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The British pound rose sharply Wednesday versus the dollar on renewed investor optimism about the UK government reaching a Brexit trade deal with the European Union, analysts said.
At about 1255 GMT, sterling jumped as high as $1.3097 to strike its highest level in almost one and a half months. It later stood at $1.3080, up 1.0 percent from late Tuesday.
The European single currency meanwhile was down 0.7 percent at 90.67 pence per euro.
"The gains (for the pound) have come on the back of optimism that a breakthrough in Brexit talks is close, which may mean the UK will avoid a no-deal exit after all," said analyst Fawad Razaqzada at trading site ThinkMarkets.
Sterling also won support from official data showing a rise in UK inflation, which reached 0.5 percent in September after a near five-year low of 0.2 percent in August.
In Brussels on Wednesday, EU negotiator Michel Barnier declared that Europe is ready to move to break the Brexit stalemate, in comments welcomed by London that raised hopes negotiations could be saved.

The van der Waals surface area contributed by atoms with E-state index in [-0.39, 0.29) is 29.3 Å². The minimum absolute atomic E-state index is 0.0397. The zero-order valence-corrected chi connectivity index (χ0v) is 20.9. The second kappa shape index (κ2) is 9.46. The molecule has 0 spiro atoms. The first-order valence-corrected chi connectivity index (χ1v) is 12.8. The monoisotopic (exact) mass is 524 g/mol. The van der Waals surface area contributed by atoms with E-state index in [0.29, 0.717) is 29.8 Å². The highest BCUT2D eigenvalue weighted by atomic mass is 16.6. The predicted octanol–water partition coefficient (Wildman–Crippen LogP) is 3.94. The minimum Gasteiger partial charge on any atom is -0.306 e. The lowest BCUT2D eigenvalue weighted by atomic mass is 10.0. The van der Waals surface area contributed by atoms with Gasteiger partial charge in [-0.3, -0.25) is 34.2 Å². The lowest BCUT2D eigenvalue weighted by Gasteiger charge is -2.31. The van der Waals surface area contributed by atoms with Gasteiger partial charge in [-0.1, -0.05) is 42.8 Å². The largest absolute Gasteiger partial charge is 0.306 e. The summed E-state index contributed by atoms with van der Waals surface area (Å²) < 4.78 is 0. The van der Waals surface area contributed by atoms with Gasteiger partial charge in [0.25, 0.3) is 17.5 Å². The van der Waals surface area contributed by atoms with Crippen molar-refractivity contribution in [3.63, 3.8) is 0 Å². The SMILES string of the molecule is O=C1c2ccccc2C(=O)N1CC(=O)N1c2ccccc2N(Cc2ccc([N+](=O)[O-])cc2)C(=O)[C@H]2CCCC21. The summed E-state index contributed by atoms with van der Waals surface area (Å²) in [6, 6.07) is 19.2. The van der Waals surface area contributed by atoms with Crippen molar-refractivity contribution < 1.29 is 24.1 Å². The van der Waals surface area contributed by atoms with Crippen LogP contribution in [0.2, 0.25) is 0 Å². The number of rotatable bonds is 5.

"I think an agreement is within our grasp, if we are, on both sides, ready to work constructively and in a spirit of compromise," Barnier told a session of the European Parliament in Brussels.
Barnier's comments came ahead of a third phone call in three days with his UK counterpart David Frost, who last week had announced that talks were effectively over.
Britain abruptly froze the negotiations after EU leaders at a summit said it was up to Britain, not the EU, to make concessions, which London took as an affront.
The pound had fallen below $1.29 on Friday after UK Prime Minister Boris Johnson had warned he was ready to walk away from EU trade talks and prepare for a "no-deal" Brexit.